Judge Dredd: Aggro Dome by Alvin Gaunt (because John Howard is now working on reception, remember?) and Mike McMahon. This is a great one-shot exploring fads and crazes in Mega-City One. Citizen Houston has launched the Aggro Dome, intended to allow mega-citizens to work off their aggression in a safe environment. Though that all goes to pieces when one customer runs out of money but is still full of rage, taking it out first on a robot, then Houston himself. Dredd stands around watching the powder keg about to blow before stepping in to take action. It being a dome, Dredd’s solution is to deflate the structure on top of the not-quite-yet-rioting citizens.

Ro-Jaws’ Robo-Tales: Tomorrow Brings Doom! by G.P. Rice and Dave Gibbons. This is a simple time paradox – a causal loop, in fact. A scientist has created a time machine to test his theory that time is a loop, though finds that organic matter disintegrates when it travels through time. As he can’t go himself, he constructs a self-sufficient robot to go in his stead. The robot finds a time barrier once the Earth is destroyed (something to do with subjective reference points) and so travels back to a point where Earth does exist. That point is a mere thousand years into our future. The robot finds a dome with a plastic book describing how the star shaped Metal Eater had destroyed the human race and the Earth. Returning to the present, the professor and HG (the robot) muse on where the parasite came from – if only they knew then they could prevent the desturction of the Earth. Here’s the causal loop bit – the star-shaped creature is attached to HG’s foot!

Meltdown Man by Alan Hebden and Belardinelli starts with the dam bursting. Luckily there’s a rope ladder at hand, not that it helps Percy the elephant. Liana and Gruff don’t seem to last long either (there’s not much suspense though, as they’re all back two pages later). Stone demonstrates that minkmen rule more through fear than ability and T-Bone takes Stone’s lead. Meanwhile, the three yujee’s who took a dip have crawled on to the river bank ready to be attacked by Leeshar’s gunship. Though Percy has nothing to lose now and hurls a tree trunk at the gunship, irreparably damaging it (though Tiger Commander fatally wounds Percy seconds later). Massimo’s artwork is amazing as the gunship crashes in the yujee shanty town and continues with Tiger Commander dealing with a spokegoat, inspired to rebel by Stone’s escape. King Seth predicts that Kineta may lead Stone towards the truth – about which more later. Much later – probably about twenty progs at my guess.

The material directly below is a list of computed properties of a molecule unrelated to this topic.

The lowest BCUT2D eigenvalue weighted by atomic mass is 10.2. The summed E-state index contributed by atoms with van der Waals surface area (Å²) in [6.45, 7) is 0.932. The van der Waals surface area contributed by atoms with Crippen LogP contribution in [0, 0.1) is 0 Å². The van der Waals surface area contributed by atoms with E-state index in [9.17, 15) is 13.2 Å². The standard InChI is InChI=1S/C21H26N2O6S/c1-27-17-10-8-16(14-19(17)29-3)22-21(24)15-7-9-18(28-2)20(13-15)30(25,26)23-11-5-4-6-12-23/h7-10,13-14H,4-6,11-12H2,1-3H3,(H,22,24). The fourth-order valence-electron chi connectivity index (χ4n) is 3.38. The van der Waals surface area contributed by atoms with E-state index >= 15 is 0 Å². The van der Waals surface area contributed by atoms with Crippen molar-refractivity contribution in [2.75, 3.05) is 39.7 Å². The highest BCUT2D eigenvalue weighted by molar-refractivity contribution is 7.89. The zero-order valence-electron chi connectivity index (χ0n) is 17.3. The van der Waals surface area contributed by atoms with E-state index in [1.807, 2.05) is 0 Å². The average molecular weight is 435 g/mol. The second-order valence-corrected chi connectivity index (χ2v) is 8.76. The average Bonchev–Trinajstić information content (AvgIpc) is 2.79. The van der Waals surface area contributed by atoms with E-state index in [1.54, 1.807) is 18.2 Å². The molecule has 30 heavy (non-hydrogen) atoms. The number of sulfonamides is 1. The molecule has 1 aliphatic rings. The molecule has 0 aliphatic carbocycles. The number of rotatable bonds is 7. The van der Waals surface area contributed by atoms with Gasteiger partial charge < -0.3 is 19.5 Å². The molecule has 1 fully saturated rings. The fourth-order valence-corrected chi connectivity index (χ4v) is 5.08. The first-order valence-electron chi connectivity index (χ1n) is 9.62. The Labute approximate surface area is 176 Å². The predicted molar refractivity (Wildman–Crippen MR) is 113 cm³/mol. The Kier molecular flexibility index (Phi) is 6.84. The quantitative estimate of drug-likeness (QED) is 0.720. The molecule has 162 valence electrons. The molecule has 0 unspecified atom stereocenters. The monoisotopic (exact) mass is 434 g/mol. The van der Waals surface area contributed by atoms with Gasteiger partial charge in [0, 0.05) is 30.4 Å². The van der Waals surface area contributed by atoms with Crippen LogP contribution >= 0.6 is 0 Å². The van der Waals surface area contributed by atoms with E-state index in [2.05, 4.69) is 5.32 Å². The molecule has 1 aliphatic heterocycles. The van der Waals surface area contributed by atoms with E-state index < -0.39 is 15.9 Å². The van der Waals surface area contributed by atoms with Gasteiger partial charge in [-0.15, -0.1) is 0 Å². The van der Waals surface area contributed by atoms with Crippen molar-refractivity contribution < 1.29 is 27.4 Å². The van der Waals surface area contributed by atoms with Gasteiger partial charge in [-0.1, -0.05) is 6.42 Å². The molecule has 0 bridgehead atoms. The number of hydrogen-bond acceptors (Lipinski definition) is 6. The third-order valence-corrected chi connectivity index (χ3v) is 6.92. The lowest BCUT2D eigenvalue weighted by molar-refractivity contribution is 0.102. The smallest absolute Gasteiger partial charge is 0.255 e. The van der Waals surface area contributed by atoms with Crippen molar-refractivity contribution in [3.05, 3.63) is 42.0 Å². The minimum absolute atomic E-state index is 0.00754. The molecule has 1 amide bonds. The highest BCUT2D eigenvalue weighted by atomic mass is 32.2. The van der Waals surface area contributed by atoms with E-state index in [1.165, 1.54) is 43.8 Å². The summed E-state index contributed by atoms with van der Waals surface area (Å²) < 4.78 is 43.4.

On the back cover / advert pages we get a trail for a Torquemada pin-up and The Butcher in Meltdown Man. Sharing the pages are reservation coupons, stamp ads, “Two great papers join[ing] forces” Tiger and Speed and on the back is that Hubba Bubba Gumfighter ad again.

Grailpage: Mike McMahon’s centrespread showing the multi-level interior of the Aggro Dome is superb. Other panels feature classic salt and pepper shaker citiblocks with tufts of greenery poking out of random balonies and domes.

Grailquote: Alan Grant, narration: “It was impregnable… In 1945, maybe. But not today – for today is the day of the Strontium Dog!”